William Shakespeare's Othello As A Mirror Of Man

2365 words - 9 pages

Othello as a Mirror of Man

 
    In the play Othello by William Shakespeare, the characters are symbolic of qualities found in every human. The main characters, Othello, Desdemona and Iago, are key examples of this. Othello is symbolic of jealousy and pride; Desdemona is symbolic of kindness and honesty and Iago is symbolic of deceit and selfishness. Shakespeare uses all of these traits to depict his characters in Othello and exaggerates their personalities throughout the play. In this essay, it will be proven that the characters Othello, Desdemona and Iago, are all metaphorical representations of human emotions and characteristics.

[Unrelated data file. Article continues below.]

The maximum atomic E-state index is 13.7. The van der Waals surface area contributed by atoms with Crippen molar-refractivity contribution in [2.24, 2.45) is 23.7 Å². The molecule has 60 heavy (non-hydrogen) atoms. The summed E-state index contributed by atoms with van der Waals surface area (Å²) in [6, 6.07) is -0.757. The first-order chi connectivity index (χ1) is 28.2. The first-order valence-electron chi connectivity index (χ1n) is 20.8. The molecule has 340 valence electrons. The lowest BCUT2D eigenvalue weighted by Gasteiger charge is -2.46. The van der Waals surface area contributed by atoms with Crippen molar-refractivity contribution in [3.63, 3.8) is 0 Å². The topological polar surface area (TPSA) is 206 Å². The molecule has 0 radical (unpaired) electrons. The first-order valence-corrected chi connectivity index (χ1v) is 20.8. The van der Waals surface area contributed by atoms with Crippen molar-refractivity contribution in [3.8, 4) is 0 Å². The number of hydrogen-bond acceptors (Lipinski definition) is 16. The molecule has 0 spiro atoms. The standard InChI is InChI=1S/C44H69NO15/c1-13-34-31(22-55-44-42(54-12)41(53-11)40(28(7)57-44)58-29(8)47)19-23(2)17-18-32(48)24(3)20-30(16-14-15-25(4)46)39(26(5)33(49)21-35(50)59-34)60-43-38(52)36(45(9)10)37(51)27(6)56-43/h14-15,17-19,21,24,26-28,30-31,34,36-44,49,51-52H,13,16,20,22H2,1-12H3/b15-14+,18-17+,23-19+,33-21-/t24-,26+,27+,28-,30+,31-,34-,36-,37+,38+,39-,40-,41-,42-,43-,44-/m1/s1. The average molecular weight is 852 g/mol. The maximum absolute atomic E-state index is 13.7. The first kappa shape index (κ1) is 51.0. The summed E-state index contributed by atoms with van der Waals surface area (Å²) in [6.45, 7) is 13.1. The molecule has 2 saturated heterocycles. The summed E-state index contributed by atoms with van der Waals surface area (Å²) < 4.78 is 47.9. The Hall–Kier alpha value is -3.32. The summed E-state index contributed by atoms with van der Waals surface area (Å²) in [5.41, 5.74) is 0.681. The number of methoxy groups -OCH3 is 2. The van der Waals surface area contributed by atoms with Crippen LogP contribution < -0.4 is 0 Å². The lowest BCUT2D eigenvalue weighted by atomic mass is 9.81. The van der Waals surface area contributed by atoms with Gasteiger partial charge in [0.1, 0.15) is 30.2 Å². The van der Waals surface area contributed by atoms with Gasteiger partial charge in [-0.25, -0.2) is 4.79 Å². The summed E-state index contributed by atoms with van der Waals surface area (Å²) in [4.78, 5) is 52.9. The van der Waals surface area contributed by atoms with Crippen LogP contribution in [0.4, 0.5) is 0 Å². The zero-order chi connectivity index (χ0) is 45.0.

The character Othello, whose story is the focus of the play, starts out as a highly regarded general in the Venetian army who is greatly respected by the Duke of Venice. He is married to the lovely Desdemona, daughter of a senator, and is very much in love with her. The way he is treated by those who resent him for being a Moor evokes the audience's sympathy for him and makes him seem to be the victim in the story. It is only after he is in Cyprus, after his victory over the Turkish fleet, that he shows his true colors. It only takes a mere suggestion from his "honest" ancient, Iago, to make Othello suspicious of his wife's infidelity. He worries that she is cheating on him with his lieutenant, Cassio, even though he has no evidence to prove that his suspicion has any basis in fact. His fear is based solely on the fact that he doesn't want to be a cuckold and he is worried what others might think of him if they find out that his wife is having an affair. His reputation is so very important to him that after he is told that Desdemona may be cheating on him, he tells Iago that he would rather not know: "Avaunt! Begone! Thou hast set me on the rack. / I swear `tis better to be much abused / than but to know't a little" (Act 3, Sc. 3, l. 385-387). The news of Desdemona's infidelity to him not only hurts his pride but also causes him to show his jealousy. He really does love her that the thought of her being with another man is unbearable to him. She causes him to be so stressed that he has seizures. When he asks to see the handkerchief that he gave her as a present and represents for him their love, he gets angry and yells at her because he thinks she has given it to Cassio: "Is't lost? Is't gone? Speak, is't out o'th'way?" (Act 3, Sc. 4, l. 93). Near the end of the play, he is so influenced by Iago that he loses all trust in Desdemona. Despite the lack of proof that there is a real affair, Othello wants to murder Cassio and Desdemona for tarnishing his reputation. However, it is his paranoia that is threatening his reputation: "How shall I murder him / Iago?" (Act 4, Sc. 1, l. 188-189). At the downfall of his existence, when he has killed Desdemona, he finally realizes that he is wrong and that he killed his beloved wife because of his unbridled jealousy and pride. He...

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